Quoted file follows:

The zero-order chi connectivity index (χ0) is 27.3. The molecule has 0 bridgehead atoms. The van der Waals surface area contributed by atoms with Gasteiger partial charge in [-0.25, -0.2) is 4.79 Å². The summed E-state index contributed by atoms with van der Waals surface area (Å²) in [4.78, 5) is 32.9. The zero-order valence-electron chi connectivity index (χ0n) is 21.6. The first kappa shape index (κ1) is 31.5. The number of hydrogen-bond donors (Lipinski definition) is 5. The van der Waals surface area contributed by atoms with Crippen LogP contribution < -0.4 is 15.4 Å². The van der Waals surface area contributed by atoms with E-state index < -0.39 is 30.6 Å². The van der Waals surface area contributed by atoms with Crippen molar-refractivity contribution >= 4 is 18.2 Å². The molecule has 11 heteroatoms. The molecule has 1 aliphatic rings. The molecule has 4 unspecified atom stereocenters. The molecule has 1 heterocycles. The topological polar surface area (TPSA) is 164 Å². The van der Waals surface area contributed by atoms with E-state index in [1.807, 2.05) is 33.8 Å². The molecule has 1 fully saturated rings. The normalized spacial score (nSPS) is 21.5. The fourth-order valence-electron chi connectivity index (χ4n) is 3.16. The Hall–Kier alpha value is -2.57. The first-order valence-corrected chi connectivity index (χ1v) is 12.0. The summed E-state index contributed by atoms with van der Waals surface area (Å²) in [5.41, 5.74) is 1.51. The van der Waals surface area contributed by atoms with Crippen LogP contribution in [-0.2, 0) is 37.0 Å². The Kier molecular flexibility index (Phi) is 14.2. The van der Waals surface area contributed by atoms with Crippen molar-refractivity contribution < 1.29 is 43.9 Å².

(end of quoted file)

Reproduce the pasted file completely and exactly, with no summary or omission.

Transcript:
The zero-order chi connectivity index (χ0) is 27.3. The molecule has 0 bridgehead atoms. The van der Waals surface area contributed by atoms with Gasteiger partial charge in [-0.25, -0.2) is 4.79 Å². The summed E-state index contributed by atoms with van der Waals surface area (Å²) in [4.78, 5) is 32.9. The zero-order valence-electron chi connectivity index (χ0n) is 21.6. The first kappa shape index (κ1) is 31.5. The number of hydrogen-bond donors (Lipinski definition) is 5. The van der Waals surface area contributed by atoms with Crippen LogP contribution < -0.4 is 15.4 Å². The van der Waals surface area contributed by atoms with E-state index < -0.39 is 30.6 Å². The van der Waals surface area contributed by atoms with Crippen molar-refractivity contribution >= 4 is 18.2 Å². The molecule has 11 heteroatoms. The molecule has 1 aliphatic rings. The molecule has 4 unspecified atom stereocenters. The molecule has 1 heterocycles. The topological polar surface area (TPSA) is 164 Å². The van der Waals surface area contributed by atoms with E-state index in [1.807, 2.05) is 33.8 Å². The molecule has 1 fully saturated rings. The normalized spacial score (nSPS) is 21.5. The fourth-order valence-electron chi connectivity index (χ4n) is 3.16. The Hall–Kier alpha value is -2.57. The first-order valence-corrected chi connectivity index (χ1v) is 12.0. The summed E-state index contributed by atoms with van der Waals surface area (Å²) in [5.41, 5.74) is 1.51. The van der Waals surface area contributed by atoms with Crippen LogP contribution in [-0.2, 0) is 37.0 Å². The Kier molecular flexibility index (Phi) is 14.2. The van der Waals surface area contributed by atoms with Crippen molar-refractivity contribution < 1.29 is 43.9 Å².